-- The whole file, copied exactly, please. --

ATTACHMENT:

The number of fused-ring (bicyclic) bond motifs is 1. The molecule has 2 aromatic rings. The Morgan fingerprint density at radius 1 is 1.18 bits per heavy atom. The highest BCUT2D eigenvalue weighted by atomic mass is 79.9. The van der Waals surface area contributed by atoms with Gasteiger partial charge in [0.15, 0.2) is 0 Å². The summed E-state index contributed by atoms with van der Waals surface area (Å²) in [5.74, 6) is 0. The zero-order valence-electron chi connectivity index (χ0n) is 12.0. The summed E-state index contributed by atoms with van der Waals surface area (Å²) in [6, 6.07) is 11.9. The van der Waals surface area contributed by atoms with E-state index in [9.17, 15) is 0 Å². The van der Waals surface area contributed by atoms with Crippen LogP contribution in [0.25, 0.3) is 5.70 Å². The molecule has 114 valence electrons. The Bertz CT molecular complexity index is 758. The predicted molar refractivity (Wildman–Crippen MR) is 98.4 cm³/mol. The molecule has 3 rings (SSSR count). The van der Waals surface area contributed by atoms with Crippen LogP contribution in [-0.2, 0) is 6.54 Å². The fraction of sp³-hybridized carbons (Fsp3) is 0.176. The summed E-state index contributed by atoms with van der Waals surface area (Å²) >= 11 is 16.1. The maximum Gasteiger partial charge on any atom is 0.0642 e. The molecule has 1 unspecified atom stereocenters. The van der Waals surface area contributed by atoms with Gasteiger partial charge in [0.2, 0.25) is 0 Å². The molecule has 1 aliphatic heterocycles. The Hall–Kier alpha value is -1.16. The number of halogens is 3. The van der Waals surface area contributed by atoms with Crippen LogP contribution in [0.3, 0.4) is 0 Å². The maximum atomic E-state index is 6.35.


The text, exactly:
The number of fused-ring (bicyclic) bond motifs is 1. The molecule has 2 aromatic rings. The Morgan fingerprint density at radius 1 is 1.18 bits per heavy atom. The highest BCUT2D eigenvalue weighted by atomic mass is 79.9. The van der Waals surface area contributed by atoms with Gasteiger partial charge in [0.15, 0.2) is 0 Å². The summed E-state index contributed by atoms with van der Waals surface area (Å²) in [5.74, 6) is 0. The zero-order valence-electron chi connectivity index (χ0n) is 12.0. The summed E-state index contributed by atoms with van der Waals surface area (Å²) in [6, 6.07) is 11.9. The van der Waals surface area contributed by atoms with E-state index in [9.17, 15) is 0 Å². The van der Waals surface area contributed by atoms with Crippen LogP contribution in [0.25, 0.3) is 5.70 Å². The molecule has 114 valence electrons. The Bertz CT molecular complexity index is 758. The predicted molar refractivity (Wildman–Crippen MR) is 98.4 cm³/mol. The molecule has 3 rings (SSSR count). The van der Waals surface area contributed by atoms with Crippen LogP contribution in [-0.2, 0) is 6.54 Å². The fraction of sp³-hybridized carbons (Fsp3) is 0.176. The summed E-state index contributed by atoms with van der Waals surface area (Å²) >= 11 is 16.1. The maximum Gasteiger partial charge on any atom is 0.0642 e. The molecule has 1 unspecified atom stereocenters. The van der Waals surface area contributed by atoms with Gasteiger partial charge in [0.2, 0.25) is 0 Å². The molecule has 1 aliphatic heterocycles. The Hall–Kier alpha value is -1.16. The number of halogens is 3. The van der Waals surface area contributed by atoms with Crippen LogP contribution in [0.3, 0.4) is 0 Å². The maximum atomic E-state index is 6.35.